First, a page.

There are three different types of compasses; Magnetic, Gyro, Fluxgate.
The earth is magnetic, therefore, a freely suspended bar magnet or magnetic needle will align itself parallel to the earth’s magnetic lines of force. This is the basic principle used in a magnetic compass.
A typical compass consists of a number of bar magnets or magnetic needles, a compass card, made of magnetic material, mounted on a wire frame. The magnets are attached to the frame with the N-S markings on the card. The card and magnets are usually suspended to reduce friction.
This mechanism is fitted inside a bowl, with a transparent, sealed cover, filled with liquid to dampen the swing of the compass card. The liquid is mainly distilled water with some alcohol to prevent it from freezing in cold conditions and an expansion bellows is fitted to allow for changes in temperature.
This type of compass is sometimes referred to as a ‘dead beat compass’.
Magnetic compasses are affected by variation of True North and Magnetic North, and by deviation caused by a vessel’s own magnetic field.
A gyrocompass is non-magnetic; it operates on a fast spinning wheel to maintain its direction. By holding its orientation in space, it is able to sense changes in the direction of the vessel.
A gyrocompass is not affected by the same errors that affect a magnetic compass, providing if gets a steady power supply. Fluctuations in the voltage may cause it to run slightly high or low. Many modern gyrocompasses can be run on a 24 volt battery in the event of a power failure.
The fluxgate compass works by reading the earth’s magnetic field. It contains two coils carrying an electric current, one mounted horizontally and the other vertically. Any change in the vessel’s heading in the earth’s magnetic field will result in a change in the flow of current in one coil relative to the other.
Fluxgate compasses are affected by the rolling and pitching of a vessel and should be well gimballed and mounted in a position of little movement in the vessel.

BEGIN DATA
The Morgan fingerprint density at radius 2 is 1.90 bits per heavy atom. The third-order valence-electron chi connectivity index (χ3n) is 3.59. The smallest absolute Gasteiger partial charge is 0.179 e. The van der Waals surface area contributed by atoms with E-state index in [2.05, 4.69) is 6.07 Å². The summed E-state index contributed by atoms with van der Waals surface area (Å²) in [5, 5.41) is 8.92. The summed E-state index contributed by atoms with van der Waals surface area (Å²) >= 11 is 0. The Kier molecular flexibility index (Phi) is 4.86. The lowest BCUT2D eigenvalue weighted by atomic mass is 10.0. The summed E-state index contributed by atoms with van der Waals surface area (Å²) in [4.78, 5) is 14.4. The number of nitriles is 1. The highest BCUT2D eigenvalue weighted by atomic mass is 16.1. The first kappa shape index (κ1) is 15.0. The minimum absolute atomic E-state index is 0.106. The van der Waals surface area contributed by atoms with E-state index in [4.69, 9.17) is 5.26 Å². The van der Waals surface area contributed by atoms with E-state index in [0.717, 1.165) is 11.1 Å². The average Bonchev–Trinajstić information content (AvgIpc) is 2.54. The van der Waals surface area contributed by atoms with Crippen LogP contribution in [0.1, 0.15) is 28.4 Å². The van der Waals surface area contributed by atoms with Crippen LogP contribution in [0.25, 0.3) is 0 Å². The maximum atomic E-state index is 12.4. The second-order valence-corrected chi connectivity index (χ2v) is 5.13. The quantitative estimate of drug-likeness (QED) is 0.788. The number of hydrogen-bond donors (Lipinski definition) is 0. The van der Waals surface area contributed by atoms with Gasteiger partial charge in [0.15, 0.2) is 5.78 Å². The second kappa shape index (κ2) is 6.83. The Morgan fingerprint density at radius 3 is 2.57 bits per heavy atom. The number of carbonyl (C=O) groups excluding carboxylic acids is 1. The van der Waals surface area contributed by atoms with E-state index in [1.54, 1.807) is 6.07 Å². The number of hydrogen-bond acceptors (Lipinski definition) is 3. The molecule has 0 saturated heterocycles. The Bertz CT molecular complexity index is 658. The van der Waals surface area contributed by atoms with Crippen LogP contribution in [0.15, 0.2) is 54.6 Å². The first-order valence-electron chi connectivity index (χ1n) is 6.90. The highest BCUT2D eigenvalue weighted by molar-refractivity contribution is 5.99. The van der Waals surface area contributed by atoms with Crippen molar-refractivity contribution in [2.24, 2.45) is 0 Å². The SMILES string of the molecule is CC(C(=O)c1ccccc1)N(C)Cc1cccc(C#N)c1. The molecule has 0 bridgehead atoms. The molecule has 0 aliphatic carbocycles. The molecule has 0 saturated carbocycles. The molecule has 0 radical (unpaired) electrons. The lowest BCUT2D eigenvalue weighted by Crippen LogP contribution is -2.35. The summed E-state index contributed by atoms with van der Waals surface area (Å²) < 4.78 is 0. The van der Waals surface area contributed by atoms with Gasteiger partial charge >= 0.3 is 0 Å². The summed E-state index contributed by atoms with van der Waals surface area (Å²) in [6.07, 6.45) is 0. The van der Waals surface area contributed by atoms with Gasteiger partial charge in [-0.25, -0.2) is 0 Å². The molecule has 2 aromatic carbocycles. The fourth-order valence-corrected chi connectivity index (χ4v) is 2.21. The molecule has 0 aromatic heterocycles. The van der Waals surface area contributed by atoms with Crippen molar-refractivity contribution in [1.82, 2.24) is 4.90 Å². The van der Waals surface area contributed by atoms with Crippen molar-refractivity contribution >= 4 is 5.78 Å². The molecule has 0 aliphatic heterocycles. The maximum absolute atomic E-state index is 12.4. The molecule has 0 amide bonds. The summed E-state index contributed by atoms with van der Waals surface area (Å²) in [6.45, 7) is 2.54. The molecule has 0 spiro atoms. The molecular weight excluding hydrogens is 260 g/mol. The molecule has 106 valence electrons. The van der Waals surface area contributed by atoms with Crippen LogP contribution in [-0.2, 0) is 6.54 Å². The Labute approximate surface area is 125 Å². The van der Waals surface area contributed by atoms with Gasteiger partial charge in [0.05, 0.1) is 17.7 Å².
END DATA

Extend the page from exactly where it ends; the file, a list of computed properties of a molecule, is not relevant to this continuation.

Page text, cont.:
These compasses are subject to magnetic variation and deviation and require a steady power supply, but far less power than a gyrocompass.
Installation of Compasses
The USL Code Section 13 Appendix B and NSCV Part C list the rules for installation of compasses on small vessels. These are summarised below.
Are to be located so that the view of the horizon from the compass position shall be
uninterrupted for a minimum arc of 115O from right ahead on either side of the vessel.
Are to be located forward of the steering position in such a manner that it can be easily
read from the normal steering position.
Are to be fitted with an efficient means of illumination together with a device for
dimming the illumination
Are to be suspended by gimbals so that the bowl remains horizontal when the binnacle
is tilted 40 degrees in any direction.
Are to be located in such a position as to permit proper adjustment.
Must be provided with a compass card according to the following table:
Vessel Length Diameter of Compass card
Less than 10m 75mm
Less than 20m 100mm
20m and over 125mm
Should not be affected by a power failure
Should be supplied with at least 24 hours of emergency power
Should not have electrical equipment placed closer than the ‘safe distance’
recommended by the manufacturer.
Should have all electrical equipment close to it checked in both operating
and non-operating mode to test for any affect on the compass.
Compasses should be mounted on the centreline of the vessel. If this is not practicable, mount the compass so that a line through the centre of the compass card and the lubber line is parallel to the centreline of the vessel. The lubber line is a vertical line on the inside of the compass bowl to indicate the vessel’s heading.
This alignment is important in order that the deviation can be properly calculated and adjusted for.
If a Compass Behaves Erratically
The magnetic compass card is supported only in its centre on a pivot. Erratic behaviour may indicate that the pivot point is worn, there are air bubbles in the liquid, or the compass card is being obstructed through other means.
A New Error in the Compass
If a magnetic compass develops a new and sudden error, it may indicate a large metallic or electrical influence from a newly installed device, or interference from such mundane objects as a metal tea mug, a spanner or a portable radio.
A magnetic compass points to the magnetic north pole. This unfortunately is not the same as the geographic or True north pole. Magnetic north is currently situated in Canada and is moving approximately 3 miles south each year.
The difference between these two north poles is called the magnetic variation and is measured east or west of true north. Magnetic variation changes in different locations around the world. The direction, amount and annual rate of change are shown in the compass roses on nautical charts. Although again the accuracy of this can be affected in some locations by magnetic anomalies in the earth’s surface.
Most vessel’s have their own particular magnetic field. This can be caused by the material used in the construction of the vessel, electrical circuits and the proximity of metal and electrical equipment.
This magnetic field can influence the compass and deflect it east or west of magnetic north. This is called deviation, and the amount and direction of deviation changes with the vessel’s heading.
A compass technician can reduce the deviation and also produce a deviation card tabling the errors, to be used to adjust compass bearings and headings to true bearings and headings.
Magnetic variation and deviation makeup the total compass error.